• Page Eight NAUGATUCK DAILY NEWS Mrs. C. McCleary Tendered Party By Church Choir Members of the choir of the Con Ki-eKntionnl church held a surpris) pnrTy for Mr*. ChnrlrM McClcnr} nt hrr homo on Highland avonu recently. Mrs. McClrnry la retiring aw or Knnlst nnd choir director of th church. Refreshments were .scrvcc lind music on records wjis enjoycc during the evening. A mahogany cabinet to hold roe otxl nlhumM was presented by the group to Mrs. McCleary. Servicemen On Leave Allowed 1 Gallon Of Gas Per Day A revision of rationing regulfi- tlons us applied to persons In the armed forces on leave or furlough provides for the Issuance of gasoline nt the rnte of one gallon n day up to n period of 30 clays, effective Immediately. Martin Lynn, chairman of the local War Price and Rationing Board, announced today. Previously, a flat allotment of five gallons of gasoline WHS issued to men or women on leave from the armed forces regardless of the length of their loas-cs. This five-gallon allotment was even available to bearers of 7^hour passes. Mr. Lynn mild, but "under the revised regulation, only holders of leave or furlough papers for three days or more will be honored;" •Thirty gallons is., the maximum '•mount oMgnsollnc- which can be fanned,' he added .even though the leave or furlough may extend beyond a 30-day period. Blame It On The Weather Tin! mercury was hiiblillng around the !M> ilrgrou mark in Now York when .I.IUIr Mike I'Y-ir/41 took Ills sistcn Miirli: fur a stroll. And tills what lm|>|>t<ucd when they rail aero-in a cool, Invltliig wildlnc pool. Quicker tliiin you can say Gypsy KQ.HI: hi:e, the younRslcm wen: ready for II dip. Watch tlioxo pant.s Mike! (Intcrniitlonitl) "EVE OF ST. MARK" NOW PLAYING AT STRAND THEATER • his his on- The love story nf a C. T, Joe temptations. his laughter, drenms and courage—Is • the thralling theme of Maxwell Antler- son's "The Ew> of St. Miii'lt ( " the screen version of the ycna^tional Broadway sUijro hit now on the screen sit the S'rand. The picture. proclaimed the greatest emotional experience to come out of this wur, features Anne Baxter, Wllliitm Eythe and Michael O'Shoii. with • Vincent Prjce, Ruth Nelson, Ray Collins Stanley Prm,-er. H"nry Morgan. Robert Ballev. Joann DM;m, Ton! Favor, Ooorge MfUhews, John Archer, Murray Alncr and Dickie Moore. Astnni.MhlnKly frank, yet infinitely tender, "Th" live oC St. Mark" Is a rmm's story of fighting rnon in their hour of glory, and a woman's story of pounding hearts In that last shining hour together. "The Kv of St. MJii-k" was pro- cluc'vt hy William Pcrlbcrg, The second feature on lnc cul '~ rent Strand bill is "Unties of Washington," H stirring ilr«.rrm of women in our Capitol city today, find as flmoly fis tomorrow's headlines. Trudy Marshall and Ronald Orn- hnm are starred ;md In the cast i« Anthony Qulnn and Shviia Ryan. Ijitest Movietone Xews releases nr<! also P'irt of ihe present Strand progrnm whlfh will p!ny through next Thursday. Stocks Steady At The Opening Dealings Today Xr-w York, July 'J9 — CU P) -~ Stocks steadied in opening dealings today. Cotton Futures started one- point iliifrhcr to two points lower. Bonds were steady. A majority of issues had only minor price changes. & West Indies ros-'o 2 1-2 points and -Amcrut!a Corporation dropped 1 l-l for two exceptionally wide price swings, however. Few blocks were rioted on the opening. Graham Paiffo and American Cable Ji Radio, both unchanged, opened on 1000 - share blocks. United Corp. opened on 2000 shares at 1 3-S, oft .1-S. Radio Corporation, Hudson Motor, American Telephone. Douglas, Anaconda. Public Service of Now Jersey, Genera! Electric and Bethlehem were moderately higher. Small losses worn noted for Montgomery Ward, Sinclair, Oil, TL-X:US Company. Standard Oil of New Jersey, and General Motors. Battle Over Tobacco Prices Comes To Climax Washington. July 20— (UP)—A bitter week-long battle between [iricu olllcials and tobacco farmers has come to a climax. A delegation of farmers nnd 'Olllcials from the .south's tobacco belt is meeting in Washington. The southerners hope Atlantic Gulfj to raise the reccntlyjnnnounced ceilings or. cigarette tobacco back to last year's levels. OPA clamped on '.he • new limits last week. And Economic Stabilized Vinson has refused to overrule the . price iigoncy. Hop Brook To Renew Tennis Tournaments Two Cases In Boro Court This Morning (Continued from Pajrc 1) American Troops Careful To A void Nazi Booby Traps Lesaay, Normandy, July 29— (Ui't—vimcrican invasion troops aren't easily stopped by barriers. --i-ons" lines through cement— They have plowed down German through steel. Yet they carefully respected the two white ribbons'.stretching along the highway loading toward cou« tnnccs. They didn't huvc to be told not to step beyond .the frail barrier. They have, seon'..• the,- mangled bodies of the three"OI's who left; the highway seeking souvenirs. .United Press Correspondent Robert Miller, reports that beyond the . white ribbons lay the. Hundreds .of :nines and booby traps sowed, by retreating .Nazis. Most don't .kill .they arc made- to- blow off a leg or arm. To the Germans, a serious-' y wounded Yank fighter is more valuable than a dead man, Lessay Is no different than a lo/.en or inorc other Normandy owns. Yank engineers enter first ind begin, again their dangerous .ask of sweeping a mine-free path for advancing troops. One side of the ribbon-marked unc, a. twisted wreck that once was a colonel's • command car hows what happens to those who drive down an unswcpt street. Beyond L'essay llos" the largest, ilr field the Americans have cup- ured so far. Its field nnd communications cen- cr Is stripped of everything of' aluc. A steel hangar—nothing but a| tare skeleton—is the only building bovc ground. The American bomb- rs have left big pits In the run- •ays. : Everywhere on the fields and' highway arc jagged bits of shrapnel rained down during the Allied artillery barrage that had shelled the area systematically.' The bodies of three German rear gurads arc the only remaining evidence that -the enemy, had been there—and gone. • • • Eisenhower Confers With Aides SATURDAY,: JULY 29 Main topic of dlsciiNsion l>clv<;<;ii GCII. Dwight II. ElH«:nlio\vor (right) M:ij. "Gun. Edwin Kclwin 'I,. Qiicsadu (loft), and IX Gen. Oinnr N. llnidlcy, ure Uiu bombing iniMsiunN that prepared the way for the new NormniHly offensive. Quewida commands the V. S. 9th. Air force. Signal CoriiM Jbidiophoto. (International Soiindphoto) Jap Saved Yank By Mistakenly Dropping Raft New Autos Fill Be Harder To Get Wiushington;--:Ju'ly 29 .—(UP) — .Even people who rate new automobiles will have" a .tougher time getting them, from now on. The O-P-A reports that 'there's hardly three days normal supply of. new cars available for rationing. Tlhc August quota is'5.000. This is just half fhe number of cars released the month of May. MANirFACTUBKR OIKS Dan bury, July 20— < UP)-— Funeral .terviccM will be held today for Cornelius A. Keane—a retired hut manufacturer—who is dead -it the age of ~H. Koano was a native of Dim bury nnd a partner In the I'.rm of Simon and Kcano for 20 years. GEM SUNDAY - MONDAY •O'OmQunf fVoiOi'i FRED BARBARA MAcMURRAY- STANWYCK EDWARD G. ROBINSON '/Vl»o "STABS OX fARAMK" — Tlmc.H Todnv — "GANIIU'-.MGIIT IN AI.GIKKS' ALCAZAR In bornugh court this morning, Judge Thomas Nnn'-y fined Mardy Costa. -IGS State street, Bridgeport. S3 on ji charge of violating the rules nf 'he road. In a companion cnso, Paul V.-trls, PvFO 2. Prospect, was found not guilty by Judge Nenry of the aamc charge. The two wore invnlvud in a slight automobile accident on South Main street, yesterday. C.'ipt. Anthony Malone, and Martin Garrick of tho local police force made thr a rre.SL.s. Both cfir.s were slightly damaged. "BATHING BEAUTY" NOW PLAYING AT POLI'S THEATER SUNDAY - MONDAY "Make Your Own Bed" • JACK CARSON • JANE WYMAN • IRENE MANNING with Ainu llHlo Goorijp T»l)lii* HolM-rt Stuinc Joy is uncondnetl at th'j Locw Poll theater where "Bathing BcautyTi' opened yesterday to howls of laughter and complete ;tp- provul of the; first day ,-turlience. l-Iere in Metro-Goldwyn - Mayer's latest musical, you'll Ilnd movie cntertninment at its best; fun, music, color, beautiful girls and everything else that goes to mukc up fi smash hit musical. Red Skcl- ton is at his best in ".Bathing Beauty." nnd he is ably abetted by beautiful Bsther Williams, the swimming champion who reveals plenty of acting talent as well as beauty, Basil Pw.-iLhbone. making a turnabout from his usual villainous roles to piny n Broadway producer, Charles Ramirez, Bill Goodwin. Kthel Smith, the hit parade organist and the Harry James and Xnvicr Ctigat bands, Red is a song writer- who forgets about his songs when he moet.s Caroline Brooks. (Mis.i Williams) at a resort, producer Rathbone frames him with the girl when Red would rather seek her company than settle down to work and Esther walks out on Skelton to return to her job as swimming instructor nt. a New Jersey school. Nothing faxes Red however, and *"he follows her to Victoria college. By accident, he learns that men are after all eligible for the school and . ho enroll. The fun is fast and furious when Red gets mixed up in these strange surroundings and you'll have to visit the Poll theater to (Ind out the result. Do so by all means, because M-G-M h«s concocted one of the most pleasing rnusicals in many a season in "Bathing Beauty." The co-hit on this musical hit program Is "Port of -10 Thieves" j with Stephanie Bachelor and Lynn Roberts. courts have not been in the best of shape and tennis at the club courts has fallen off. Only such stalwarts ns John Schmuck, Wll- 'liam Boies, Nancy Norton, Stella Pocoski. Ted Komncy, Ed Hahn, Boh Stnrrelt. Fred Hal! and a few others have kept up interest in the j game. Nancy Norton has developed, into not or.Iy the outstanding woman .player of all-time in Naugatuck.- hut one of tho top flight players in- the state. Tn Jane she reached the semi-final rank of the New England tennis championship and has 1 reached tho final round at Lake Placid, N. Y.. in one of the major tournaments of the season. However, In view of the ideal playing conditions now existing, clue mainly to the efforts of Harry Anderson. Charles Welch nnrl Phil "Bower, advantage will be taken of the courts and the club championships will he revived. In addition the U. S. Rubber Champions wil nncc again be crowned. Furthe evidence o'f newly created intcrcs in tennis is given by the group o 20 or more Bristol Co. girls who seriously engaged weekly a the Hop Brook club courts learning the rudiments of the. game. Instruction for these girls is furnisher! by some' of the mzila em- ployes of the Bristol Co. These weekly sessions will no doubt give many'hours of pleasant and healthful relaxation in the pleasant sur- rnunrlings of the club courts to the girls participating. The plans for the Championship play arc: being drawn up by the lonnis committee headed by Mr. Boies. Americans Smash through Nazi Lines (Continued from Page J) DEAD AT 102 • Lancaster, N. H., 20—(UP) —The world's oldest Master Ma•:ion is dead .-it. his home in Lancaster. Joseph D. Howe was 102 y:;art old, and would have been 103 on September 17th. He died early thi" morning at the home of his grandson, Ha.i-lcy Howe of Lancaster with whom he-resided. Howe, wlio had. lived' his entire life i-n Lancaster, was awarded the only year- medal ever given toy the Grand .Masonic lodge of New Hampshire. J'ROFJiSSOR HIES Canaan. July 29—(UP)—Funeral services will be held today for Roy Mitchell—a professor at the College of Fine Arts of New York university. Professor Mitchell, who was GO years old, died Thursday at his home in Canaan, He had been In charge of experimental dramatic work at the university since 1930. MAKING INVESTIGATION Tlnn>» Today—".Turn Session" Special electric lamps dry paint on aircraft instruments in nime minutes. Conventional oven's required two I tours lor cac'h coat. Bos-ton. July 29—(UP)—O-P-A officials report that they are .investigating the amount of gasoline, used by a candidate, in the recent state primary. The -name of the candidate was withheld, 'but the O-P-A office said that the person' allegedly uso.d 70 gallons of sroso- line—more than is allotted on an "A" Of "B" ration card. More -Ihan half the nation's railway freight cars are used for the 4i-auiing or coal. On the Briti;ih sector of- the front — in the vicinity of, Caen— only patrol and artillery action is rz- I ported. United Press War Correspondent Henry Gorrell says in a front dispatch that tlie German air force appeared in strength ovei: No;'- ma.ndy last night for probably tho first time s 1 ncc. D-Dfty. The NJLZI'S heavily bombed advancing American troops. They met strong lied anti-airc.ra.ff burr.iKcs. . Brltisih mosquitos 'struck back at the Nazis witili assault on trains over a wide area extending from the Norman town of Granville to Paris. They battered the Unas the VVchrmacht. would have to use to bring up reinforcements to t'he threatened front. Tn the air war- today, more than 3100 American 'heavy bombei-si hammered at the German synthetic fuel plants in Myrseburp in central Germany. The weather was spotty. Some of the formations used their visual bombslghls to aim the load, but others were forced by clouds to use instruments. It's the second day in.a row our air force haa iliammorcd at the NfiBi fuel lifeline -at Merscbui-K. Other American planes raided enemy airdromes no.'-fheast of Paris, but cloud conditions -prevented observation of results. Last night, the British . carried out their fourth" raid of the week oii^ industrial Stuttgart, and ali-.o bkisted Hamburg while mosquitoes pounded Frankfort: 'The night'.-; operations cost the British 62 bombers—the largest toll since March 30th w.licn the R^A-F lost 92 planes' in a raid o'n Number^, As. for the robot -bomb offensive against London—th/j Germans i.-on- tinued to hurl their missiles at the capital and southern counties la--il ni_,'iit and today, One bomb landed on a. hospital and wrecked several buildings. Seven patients were 'juried under a masf of wrecked masoonry. The hospital is the second damaged in three days by the wi.r.g^-d-explosives. ";.'.. • "Pacific Fleet 3-T.oadqua.rtcrs, Pear Harbor,' July 20 — (UP) — Ensi-gt 'JoKn-Drake's adventures with the Japanese sound like .something right out of a. stoi-y -book. .The- Japs .saved his life by nils takeniy dropping him -a life raft after '.he bombed Iwc-Jima. — just ,600 mile?: from Tokyo. ;.. "DrsA'e—wlio is from. Wilmington ".Delaware—and his wlngman, Ensign. Jack Coffee of G-rcencasile, .Indiana, went after the southern runways of Iwo-Jima through fierce ack-ack. 1 Drake dropped his bombs. Then he heard explosions. He looked up and saw that Lhe engine on 3iis port, wing burst into flames. He ordered the crewmen'to aban- dona. ship. He watched them parachute «down. •Drake himself came do\vji n.. few miles off shore. He floated around in.the water witili ihe help 1 of liis life jacket.• • .Three-quarters of an hour later two Jap fighter pianos spotted.him und- came down closer to investigate, ; Those planes left. . ' But. a half, hour later 1 two Jap torpedo, boirtbcrs flew over. One dropped to 30. foot, and wjgglcd its wings, Drake hoped to deceive the enemy into he. was one .0;' their downed pilous. So he waved at them frn.r.tic, r illy, nnd flashed a-small li^-ht. A few minutes later another torpedo bomber returned and dropped a.-largo-life raft.. And aoon-lie saw a -small boat put' but from J\vo- Ji-ma arid head-for him. -. -•'.•-. Fortur.atcly American airplanes oame to the rescue am! drove 'off the Jaji boat. And he. was picked up.", The only injuries Drake suffered were a sunburn, and modcral? burns ami CULS on his legs. Russians Are Close To Outer Defenses Of Warsaw ROGERS-PEET FINE CLOTHES 1 THE NEW YORK MANNER ARE Dlgj PLAYED FOR THAT MAN ENJOYS THE GOOD THINGS OF —$t)5 TO «p«7O. Hand tailored to the last stitch—good to,; : ;; the last 7 thread—clothes with a service age record in keeping with finest of virgin.^' wool fabrics—both British and American. .*; Streamline, smart, unusual and distinctive"^ clothes to be seen in—if you want to be seen i at your best. . ' f • ' (By United Press) On the KusslMn front—Soviet troops arc .knocking at the outer defenses of Wai-saw. Red army tanks:'' .ind cav:i.lry' rcnchod the uiLy's southeastern outskirts—after :i .smashing 20-mile lun^e up the c.'ujL coast of the Vistula river. Important elements of M.irshnl Rokossovsity's "first white Russian army arc newly available foi- the big push into Poland's capital. They wore released after the fall of thn • by-pnsscd stronghold of Brest Utovsk—J]3 mile's east of Wai-saw. Thu marshal's immediate objective is presumably the Vistula cyst bank suburb of Proga—which' controls all railways running into Warsaw TVom the east. From a German source comes n .ienia.1 of yesterday's reports Uial .he 1-ilhuiinin.n city of Kaunas had seen captured. A Naxi war reporter—according to the official enemy nows agency—telephone a • report Berlin hist night stating the Soviets were some six miles from he citadel. The correspondent said he wehrmncht sHll occupies Kaunas, life is peaceful, .-nnd policemen are walking their beats di- octing traffic. Stockholm dispatches say Adolf •iklcr may deliver a major speech next Thursday on tho anniversary the founding of Hs S-A brown- hirt organisation. The Fuehrer is "xpeci.ed to 'try to encourage mutiny-i'klflen Germany for a. last siianri against advancing Allic armies. LOVINT. ELECTRIC CO.,,? 8 Church Su-eet :.' "..; CLOTHES BASKETS $1.59 METAL PULLEYS 20c SMALL GLASS WASHBOARDS 69c TEMPLEJQP TEMPI-ETON'S COR-NKR ( WATERBURY DIAL 4080 (No Toll Charge) SPECIAL TO OUT DANCING FRIENDI!! Friday, Saturday Johnny Rock 'n' ; III* fe^ and BJTJ Boy»,;,' Polkas and Sweet Mtilt? Bill Luback Polka Orcfa 5 to 9 Sunday* '-•' I White Restaurant BRIDGE STREET Mombcrof C Rcfttaurant A CAliSK UNK.VOWX . Providence, R. I,. July 2fi—(UPl —A"-fuli-scaIe inquiry has failed to brinp to light the cause of the Mansfield. Mass.. train dumilment. Benjamin 'F. Bardo, Pi-oviricnce Ulvifion superintendent of th c New Haven -railroad— announced that the-in'vcsligntion of the accident to the- Pcnn-Bay Static Express was fruitless ixi. far. I2ight?-or.i [icrsons were injured Wednesday when three cars of the passf-ns:." 1 :- train enroute from Philadelphia to Bo;> ton.went off the tracks r.ear Manj- field. Starts Boot Training At Sampson, N. Y. Robert Kelly, son of Mr. and Mrs. Richard Kelly. Jr., of 79 Wondhine street, who loft, with a group of- inductees this past week from Board 1-1-A, is reported to be in Snmpson Naval Training station, N. Y., where ille has ?tn.i-icd his boot traJning. Cotton acreage for mallnsL in 50 yenrs. :P-M is the lATt S'TAOl SHOW.. »*T.)n;'»«l*.nK»: "'""' E?U?LOSION IN Simsbury, July 2n—(U P)—Discarded explosives are believed to have caused an explosion at the i-Rfusc dump of the Ensign Bick- foi-d- company. The blast shattered windows, dislodged plaster and lore out screens in homes anil business places within a mile of the plant. No personal injuries have been reported. Elks Oiiting; Sunday At Schildg > en"s Grove The Elk's club annual outing will be held tomorrow at Schild- ,'cn's grove starting ..nt 11 ,a, m. The affair this year will feature beef barbecue. Raymond J. St. John is in charge of the committee on arrangements. About 300 arc expected to take n the affair for which also many "orins of pastime have also been prepared. Tickets are available 'rom Mr. St. John or any member of the' committee. • •An ounce and one-half • of coal las enough energy to pull one ton if freight one mile. BUY WAR BONDS AND STAMTS Killed In Battle tVIJO OA>»»" lomi ,-= MIDNIYE SHOW r RIDHV <?*£<. =r HOME FINANCING OR RE-FINANCING We Have a Plan To Fit Your Needs NAUGATUCK SAVINGS BANK All Deposits Guaranteed! KlflUGflTUCK NfHRY BLDG - TY t ,' • MMV« w 100 Years of Service For over 100 years this plant has con-1 tinuously served our nation with quality! footwear and other fine rubber products;] both in peace, and in war. UNITED STATES RUBBER CO. Natigatuck Footwear Plant liero Is the last photo taken of ;I.t.'Gen. Ixj.sloy J. McNair, el, on ;tho' Normandy front ;i few days •hefbrc his death. He IN the high- .fist ranking D. S. officer, tn losn Ills, life In the war to ditto. The War. Department announced that McNair "was killed hy enemy fire'"-while observing tin- action of; Oiir front line units in (Tic r(>- cmit . offensive." Slgmil Corps • ; photo, (International) The Copper Room Open Daily Tor LUNCHEON And DINNER DANCING Wednesday — and — Saturday Even frigs Only After 9 P. M. NE^T BICYCLES BICYCLE TIRES & TUBES . GARDEN FERTILIZER LAVfN FERTILIZER HY-TROTJS LIQUID FERTILIZER SPRAY MATERIALS KLEEN-FLO Cleans Your Oil Tank Conditions Your Car Motor CHIMNEY SWEEP Cleans Furnace I'luc* OIL DRUMS — STANDS — FAUCETS CEMENT PAINT Transparent Filler and 4 Colon The Naugatuck Fuel Ci 87 Church St Phone 528f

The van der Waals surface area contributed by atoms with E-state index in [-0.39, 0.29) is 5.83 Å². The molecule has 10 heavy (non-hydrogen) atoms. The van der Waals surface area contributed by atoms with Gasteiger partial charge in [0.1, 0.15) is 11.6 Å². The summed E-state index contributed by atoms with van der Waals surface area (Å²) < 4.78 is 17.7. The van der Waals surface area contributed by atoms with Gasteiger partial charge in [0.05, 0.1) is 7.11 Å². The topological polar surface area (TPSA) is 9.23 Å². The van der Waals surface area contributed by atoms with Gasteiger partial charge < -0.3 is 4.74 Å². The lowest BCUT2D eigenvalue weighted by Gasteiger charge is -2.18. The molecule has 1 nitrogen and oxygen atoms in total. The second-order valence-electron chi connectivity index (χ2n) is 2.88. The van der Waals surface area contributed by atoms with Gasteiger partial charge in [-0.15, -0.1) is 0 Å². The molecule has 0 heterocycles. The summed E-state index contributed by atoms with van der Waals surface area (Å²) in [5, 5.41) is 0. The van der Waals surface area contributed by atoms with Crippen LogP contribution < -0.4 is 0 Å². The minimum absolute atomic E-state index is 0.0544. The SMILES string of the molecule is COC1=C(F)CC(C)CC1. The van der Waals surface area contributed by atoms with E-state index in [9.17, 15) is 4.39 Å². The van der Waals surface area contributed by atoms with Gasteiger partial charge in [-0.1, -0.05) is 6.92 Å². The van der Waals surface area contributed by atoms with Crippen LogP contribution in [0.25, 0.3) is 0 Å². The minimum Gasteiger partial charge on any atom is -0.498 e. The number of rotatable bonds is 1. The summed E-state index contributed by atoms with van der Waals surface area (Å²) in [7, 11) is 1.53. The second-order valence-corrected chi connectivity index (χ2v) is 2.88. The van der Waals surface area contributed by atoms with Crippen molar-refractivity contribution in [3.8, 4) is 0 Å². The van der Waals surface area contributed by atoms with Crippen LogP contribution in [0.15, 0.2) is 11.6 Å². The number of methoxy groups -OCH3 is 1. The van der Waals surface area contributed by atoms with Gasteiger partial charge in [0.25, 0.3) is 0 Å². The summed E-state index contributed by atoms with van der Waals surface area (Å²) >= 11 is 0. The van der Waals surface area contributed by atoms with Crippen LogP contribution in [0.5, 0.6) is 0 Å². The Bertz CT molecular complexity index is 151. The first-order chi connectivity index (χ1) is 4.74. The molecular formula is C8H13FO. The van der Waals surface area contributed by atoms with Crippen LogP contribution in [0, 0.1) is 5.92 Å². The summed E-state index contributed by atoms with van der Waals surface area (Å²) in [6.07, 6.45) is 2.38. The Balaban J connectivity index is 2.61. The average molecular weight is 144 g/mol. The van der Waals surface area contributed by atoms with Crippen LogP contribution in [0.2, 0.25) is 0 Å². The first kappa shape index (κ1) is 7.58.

Get access to

  • The largest online newspaper archive
  • 15,800+ newspapers from the 1700s–2000s
  • Millions of additional pages added every month

Try it free